Novel Imaging in Detection of Metastatic Prostate Cancer

  • Clayton P. Smith
  • Anna Laucis
  • Stephanie Harmon
  • Esther Mena
  • Liza Lindenberg
  • Peter L. Choyke
  • Baris TurkbeyEmail author
Genitourinary Cancers (DP Petrylak and JW Kim, Section Editors)
Part of the following topical collections:
  1. Topical Collection on Genitourinary Cancers


Purpose of Review

This review aims to highlight the limitations of current standard-of-care prostate cancer (PCa) imaging and discuss novel clinical imaging in advanced disease.

Recent Findings

PCa staging through imaging is important for proper selections in clinical treatment. Traditional imaging techniques for metastatic disease (i.e., computed tomography [CT], magnetic resonance imaging [MRI], and radionuclide bone scan) have suboptimal performance in early recurrent or metastatic disease. Novel positron emission tomography agents including radiolabeled prostate specific membrane antigen (PSMA), choline, and anti-18F-fluorocyclobutane-1-carboxylic acid (18F-FACBC) have demonstrated improved sensitivity and specificity in initial staging and early biochemical recurrence (BCR).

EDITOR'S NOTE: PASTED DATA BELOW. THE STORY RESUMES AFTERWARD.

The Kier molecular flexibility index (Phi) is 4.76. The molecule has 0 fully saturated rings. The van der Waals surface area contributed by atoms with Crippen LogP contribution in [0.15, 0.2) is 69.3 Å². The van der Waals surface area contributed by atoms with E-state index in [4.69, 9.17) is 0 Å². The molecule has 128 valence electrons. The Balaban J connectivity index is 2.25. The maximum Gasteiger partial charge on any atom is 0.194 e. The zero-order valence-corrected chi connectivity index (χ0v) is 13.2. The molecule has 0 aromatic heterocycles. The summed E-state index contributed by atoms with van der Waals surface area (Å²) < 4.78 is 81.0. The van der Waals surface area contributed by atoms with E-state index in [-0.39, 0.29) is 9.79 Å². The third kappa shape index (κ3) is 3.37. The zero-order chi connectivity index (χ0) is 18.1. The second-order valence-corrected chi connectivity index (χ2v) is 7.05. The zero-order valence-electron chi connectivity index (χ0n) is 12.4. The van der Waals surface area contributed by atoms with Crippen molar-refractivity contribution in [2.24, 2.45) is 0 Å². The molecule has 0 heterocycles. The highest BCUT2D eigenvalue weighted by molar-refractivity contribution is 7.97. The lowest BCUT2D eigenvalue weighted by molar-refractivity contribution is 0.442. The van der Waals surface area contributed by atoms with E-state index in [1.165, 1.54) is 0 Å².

Conventional imaging modalities for PCa incompletely characterize disease burden. The development of new PET tracers in combination with CT and MRI offers superior anatomic localization and biologic correlation of tumor sites, which enhance providers’ abilities to make appropriate decisions regarding treatment.


Prostate cancer Novel prostate cancer imaging PET agents PSMA Choline Fluciclovine 


Compliance with Ethical Standards

Conflict of Interest

The authors declare that they have no conflict of interest.

Human and Animal Rights and Informed Consent

This article does not contain any studies with human or animal subjects performed by any of the authors.


Papers of particular interest, published recently, have been highlighted as: • Of importance

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Copyright information

© This is a U.S. government work and not under copyright protection in the U.S.; foreign copyright protection may apply 2019

Authors and Affiliations

  • Clayton P. Smith
    • 1
    • 2
  • Anna Laucis
    • 3
  • Stephanie Harmon
    • 1
  • Esther Mena
    • 1
  • Liza Lindenberg
    • 1
  • Peter L. Choyke
    • 1
  • Baris Turkbey
    • 1
    Email author
  1. 1.Molecular Imaging ProgramNational Cancer Institute, NIHBethesdaUSA
  2. 2.Georgetown University School of MedicineWashingtonUSA
  3. 3.Department of Radiation OncologyUniversity of MichiganAnn ArborUSA

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